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Halting the rise of character education in Britain

Lee Jerome, Middlesex University Ben Kisby, University of Lincoln

Character education has risen up the political agenda in the UK in recent years, as it has in a number of other countries. The United States, Canada, Australia, Singapore, Japan and Taiwan have all seen educational initiatives that focus on young people’s attitudes, beliefs, behaviour, values and virtues – that is, students’ individual characters (Arthur, Kristjánsson, Harrison, Sanderse, & Wright, 2017). In a British context, strong support for character education has been expressed by Nicky Morgan and Damian Hinds during their periods as education secretary, and significant DfE money has been made available to support character education programmes. Schools are viewed by advocates of this form of education as having a crucial role to play in improving individual character, and this is regarded as a key way to improve social mobility, address a wide range of social problems and ultimately develop a better society (Morgan, 2017). The idea is that children, especially those from disadvantaged backgrounds, need to develop the necessary ‘grit’ and ‘resilience’ to enable them to succeed in life. However, is this a good idea?

In our recently published book, The rise of character education in Britain, we argue strongly that it is not (Jerome & Kisby, 2019). We contend that supporters of character education can be perceived as trying to seize control of how schools promote values. Also problematic is if the good person and the good citizen are treated as synonymous. The liberal political philosopher, the late John Rawls, in his book A theory of justice (1971), sought to shift the question posed by ancient Greek and Chinese philosophers from ‘How should I live?’ to ‘How can we live together in society given that there are different answers to the question, How should I live?’ It is not that the former question of how a person should live is not also very important, of course; but the point is that character education appears rather more concerned with the former than the latter question. As such, the focus of character education is on personal rather than public ethics, and with addressing moral or political issues at the level of the individual rather than at any other level. The focus on the individual is problematic for two main reasons. First, it is weak as a means of making sense of the world. Second, it places sole responsibility on individuals for their position in society. Therefore, character education programmes can be argued to attempt to, as Alfie Kohn (1997) puts it, ‘fix the kids’ rather than advocating structural changes to the broader social environment in which children find themselves.

‘The focus of character education is on personal rather than public ethics, and with addressing moral or political issues at the level of the individual rather than at any other level.’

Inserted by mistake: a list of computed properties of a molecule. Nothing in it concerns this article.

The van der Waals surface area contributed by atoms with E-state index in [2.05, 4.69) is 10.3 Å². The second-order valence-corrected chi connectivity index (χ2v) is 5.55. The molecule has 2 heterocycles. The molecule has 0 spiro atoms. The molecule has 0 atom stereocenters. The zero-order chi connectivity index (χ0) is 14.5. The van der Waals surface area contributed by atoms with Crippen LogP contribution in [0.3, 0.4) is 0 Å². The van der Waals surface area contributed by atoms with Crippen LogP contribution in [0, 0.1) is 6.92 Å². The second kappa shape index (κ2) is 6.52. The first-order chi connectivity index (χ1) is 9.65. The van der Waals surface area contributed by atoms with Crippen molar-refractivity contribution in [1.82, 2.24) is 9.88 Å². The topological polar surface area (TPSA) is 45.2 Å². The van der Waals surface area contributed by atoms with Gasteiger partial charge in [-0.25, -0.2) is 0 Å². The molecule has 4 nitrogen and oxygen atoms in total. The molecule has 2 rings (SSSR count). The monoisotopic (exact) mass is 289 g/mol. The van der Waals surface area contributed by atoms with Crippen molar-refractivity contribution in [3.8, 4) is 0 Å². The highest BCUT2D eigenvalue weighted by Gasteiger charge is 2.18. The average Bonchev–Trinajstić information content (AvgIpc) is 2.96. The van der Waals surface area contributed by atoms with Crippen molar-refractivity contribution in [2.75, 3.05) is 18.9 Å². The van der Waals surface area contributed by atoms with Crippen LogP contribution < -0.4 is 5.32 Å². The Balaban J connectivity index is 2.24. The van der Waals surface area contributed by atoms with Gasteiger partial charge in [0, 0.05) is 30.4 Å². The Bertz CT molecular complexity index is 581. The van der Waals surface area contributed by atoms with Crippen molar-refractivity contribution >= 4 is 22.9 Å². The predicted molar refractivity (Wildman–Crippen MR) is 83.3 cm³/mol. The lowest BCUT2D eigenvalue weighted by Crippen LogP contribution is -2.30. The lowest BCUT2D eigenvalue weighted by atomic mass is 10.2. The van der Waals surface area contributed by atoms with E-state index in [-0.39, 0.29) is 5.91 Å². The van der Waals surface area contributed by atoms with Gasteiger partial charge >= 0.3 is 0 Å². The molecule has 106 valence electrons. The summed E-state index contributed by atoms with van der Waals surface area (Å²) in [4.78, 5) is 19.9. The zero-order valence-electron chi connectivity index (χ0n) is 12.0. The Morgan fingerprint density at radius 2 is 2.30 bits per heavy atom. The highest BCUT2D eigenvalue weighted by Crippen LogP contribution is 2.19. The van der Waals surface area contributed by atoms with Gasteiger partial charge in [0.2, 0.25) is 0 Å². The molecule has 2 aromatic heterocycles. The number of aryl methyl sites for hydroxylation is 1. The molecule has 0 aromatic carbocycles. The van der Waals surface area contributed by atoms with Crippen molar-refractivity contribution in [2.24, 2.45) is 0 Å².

In our book, we make the case that the virtue ethics philosophy underpinning much character education work in Britain can reasonably be criticised for its inherent vagueness as a guide to behaviour. Interestingly, however, in our research we found that the actual teaching resources produced by character educators are anything but vague and can be criticised for quite the opposite reason. Our research shows that these resources appear to be driven by ‘transmission-based’ forms of learning, in which the teacher possesses the ‘correct’ answers to various moral and political questions towards which they guide students, rather than seeking to promote genuine critical reflection and the development of students’ own answers to such questions. As a consequence, such lessons are likely to be individualistic, de-politicised, paternalistic and rather conservative.

Character education rose in importance on the political agenda in the context of austerity and cuts to public spending in the UK after 2010. At the same time, the citizenship curriculum in England was revised and slimmed down, with a shift away from a focus on understanding political concepts and on civic and political participation towards constitutional knowledge and financial literacy, to an even greater emphasis on volunteering. In our view, this has been the wrong approach. While character education seems to be premised on the idea that individuals must improve themselves in order to improve society, we argue that social progress can best be achieved by engaging young people in collective acts of citizenship.


Arthur, J., Kristjánsson K., Harrison, T., Sanderse, W., & Wright, D. (2017). Teaching character and virtue in schools. London: Routledge.

Jerome, L., & Kisby, B. (2019). The rise of character education in Britain: Heroes, dragons and the myths of character. Cham: Palgrave Macmillan.

Kohn, A. (1997). The trouble with character education. In A. Molnar (Ed.), The construction of children’s character (pp. 154–162). Chicago: University of Chicago Press.

Morgan, N. (2017). Taught not caught: Educating for 21st century character. Melton: John Catt Educational.

Rawls, J. (1971). A theory of justice. Cambridge, MA: Harvard University Press.

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